5 Health Foods That Are Bad For You!

From low sugar to low carb alternatives our supermarkets are full of seemingly healthy products that are supposed to be better for us. However, many of them are actually contributing to the rise of type 2 diabetes, obesity and many other illnesses thanks to their hidden sugar content. Read up on the 5 Health Foods That Are Bad For You so that you can be the wiser next time you’re out shopping!

1. Flavoured water

Water is vital to our health and we have to drink ample enough of it to help our  bodies function properly and our skin to glow. But don’t be fooled by bottles of flavoured water that you can buy because many of them have large amounts of free sugars that contribute to ill health.

Unfortunately, one of the offenders is This Juicy Water’s range with one bottle containing as much as 37g of sugar. (Our recommended daily allowance of added sugar is 20-25g!) If you really can’t stand the taste of natural water then make your own flavour variations by putting sliced fruit in water.

2. Cereal bars

They usually claim to have whole grains in them or maybe even fruit but it’s generally best to stay clear of shop bought cereal bars because many of them have more sugar than a chocolate bar!

Check the label next time you shop and only buy those that have less than 22g of sugar per 100g. If you’re in the baking mood there are thousands of awesome healthy snack bar recipes online that taste much better than their store bought counterparts. Some of them even taste sweeter, but by making them with fruit the sweetness isn’t harmful to your body.

3. Fruit yogurt

That lovely fruity taste of yogurt  tends to come from large amounts of sugar or sweetener. Again making sure there is less than 22g of sugar per 100g is a good starting point for making a healthier choice.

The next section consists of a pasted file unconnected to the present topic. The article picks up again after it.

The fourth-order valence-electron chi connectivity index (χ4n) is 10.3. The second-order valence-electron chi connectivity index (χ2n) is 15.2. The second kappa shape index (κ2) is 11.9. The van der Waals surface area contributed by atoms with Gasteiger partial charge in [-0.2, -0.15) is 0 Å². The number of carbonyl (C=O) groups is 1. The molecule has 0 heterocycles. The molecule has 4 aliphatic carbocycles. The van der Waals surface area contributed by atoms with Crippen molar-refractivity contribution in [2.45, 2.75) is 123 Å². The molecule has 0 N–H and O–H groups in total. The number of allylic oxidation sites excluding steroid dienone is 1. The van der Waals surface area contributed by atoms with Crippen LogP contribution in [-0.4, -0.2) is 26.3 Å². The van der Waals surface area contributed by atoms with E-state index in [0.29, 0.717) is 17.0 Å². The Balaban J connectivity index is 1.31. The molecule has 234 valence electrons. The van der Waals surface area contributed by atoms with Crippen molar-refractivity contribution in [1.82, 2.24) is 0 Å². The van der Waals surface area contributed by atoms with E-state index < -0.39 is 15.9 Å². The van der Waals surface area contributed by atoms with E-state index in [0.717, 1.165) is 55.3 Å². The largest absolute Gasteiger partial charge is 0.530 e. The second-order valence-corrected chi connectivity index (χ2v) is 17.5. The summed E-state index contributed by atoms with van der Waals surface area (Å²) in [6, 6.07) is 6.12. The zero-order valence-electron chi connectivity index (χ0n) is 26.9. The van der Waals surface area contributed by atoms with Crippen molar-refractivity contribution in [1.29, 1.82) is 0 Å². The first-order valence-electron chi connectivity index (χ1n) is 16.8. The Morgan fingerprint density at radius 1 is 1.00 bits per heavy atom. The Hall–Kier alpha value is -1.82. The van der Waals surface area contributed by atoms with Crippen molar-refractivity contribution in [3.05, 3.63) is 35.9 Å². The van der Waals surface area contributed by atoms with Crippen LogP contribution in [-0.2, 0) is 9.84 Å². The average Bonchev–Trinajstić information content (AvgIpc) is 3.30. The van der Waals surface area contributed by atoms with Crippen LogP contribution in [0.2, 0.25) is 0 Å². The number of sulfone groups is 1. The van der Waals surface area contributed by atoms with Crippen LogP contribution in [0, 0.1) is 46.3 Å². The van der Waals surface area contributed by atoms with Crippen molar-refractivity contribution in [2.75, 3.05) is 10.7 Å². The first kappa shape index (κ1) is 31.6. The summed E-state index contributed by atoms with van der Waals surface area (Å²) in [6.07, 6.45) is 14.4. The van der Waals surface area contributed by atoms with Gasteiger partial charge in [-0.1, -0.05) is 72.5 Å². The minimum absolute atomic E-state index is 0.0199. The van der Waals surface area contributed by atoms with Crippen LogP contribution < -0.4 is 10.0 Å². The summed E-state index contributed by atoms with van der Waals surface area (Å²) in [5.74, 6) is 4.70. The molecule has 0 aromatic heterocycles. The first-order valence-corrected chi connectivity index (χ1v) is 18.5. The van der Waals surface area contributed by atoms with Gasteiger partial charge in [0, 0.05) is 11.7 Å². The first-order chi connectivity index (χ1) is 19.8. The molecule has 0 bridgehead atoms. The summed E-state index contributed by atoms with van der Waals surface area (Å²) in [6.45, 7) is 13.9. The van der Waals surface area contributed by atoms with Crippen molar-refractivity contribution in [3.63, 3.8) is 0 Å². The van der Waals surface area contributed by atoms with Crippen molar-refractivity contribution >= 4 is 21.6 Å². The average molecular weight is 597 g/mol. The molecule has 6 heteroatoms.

For an even healthier option go for Greek or natural yogurt because these tend to have minimal amounts of sugar in them. Total Greek Yogurt is my personal favourite because it’s high in protein which also helps keep you feeling full and you can add all sorts of toppings to it like fruit, a drizzle of honey and flaxseed.

4. Granola

Granola is one of those items that naturally sounds healthy because it contain nuts and fruit but sadly many varieties contain heaps of added sugar which contribute to weight gain and that sluggish feeling you get after a sugar rush. Don’t worry though, there are some good varieties out there too so check the labels for mentions of naturally occurring sugars (which means that the sugar comes from the fruit) and phrases like ‘no added sugar’.

5. Low calorie desserts

Most supermarkets these days have their own brand of low calorie dessert options for people watching their weight. They look promising but in fact lowering the calorie content means the desserts are usually filled with artificial sweeteners in order to make them taste nice. Sweeteners are almost as bad as sugar in that they contribute to health problems and spike your insulin levels which can even make you gain weight!

Don’t let ‘healthy’ branding fool you. Unfortunately there is sugar in almost everything we eat but you can make positive changes to your diet by checking labels and going for healthy substitutes. Apps like FoodSwitch can help you by scanning bar codes and showing you healthier options. Remember your daily recommended allowance of sugar is 20-25g which is the equivalent to about 5-6 teaspoons! Cut down on free sugars and you’ll notice a difference in your overall health, wellness and fitness.

Safia Yallaoui

Safia is a lifestyle blogger and coach at the fitness membership company MoveGB. She also has an MA in journalism and has done a variety of freelance work in print, radio and online. After losing 14lbs a few years ago Safia got into health and fitness realising the most important thing about clean eating is nourishing your body. She loves to keep in shape with weight training and going to fitness classes. Whilst training to be a Nutritional Therapist she is learning how to alleviate health problems by including or omitting certain foods and has a keen interest in the affects of sugar on a person's physical and mental health.

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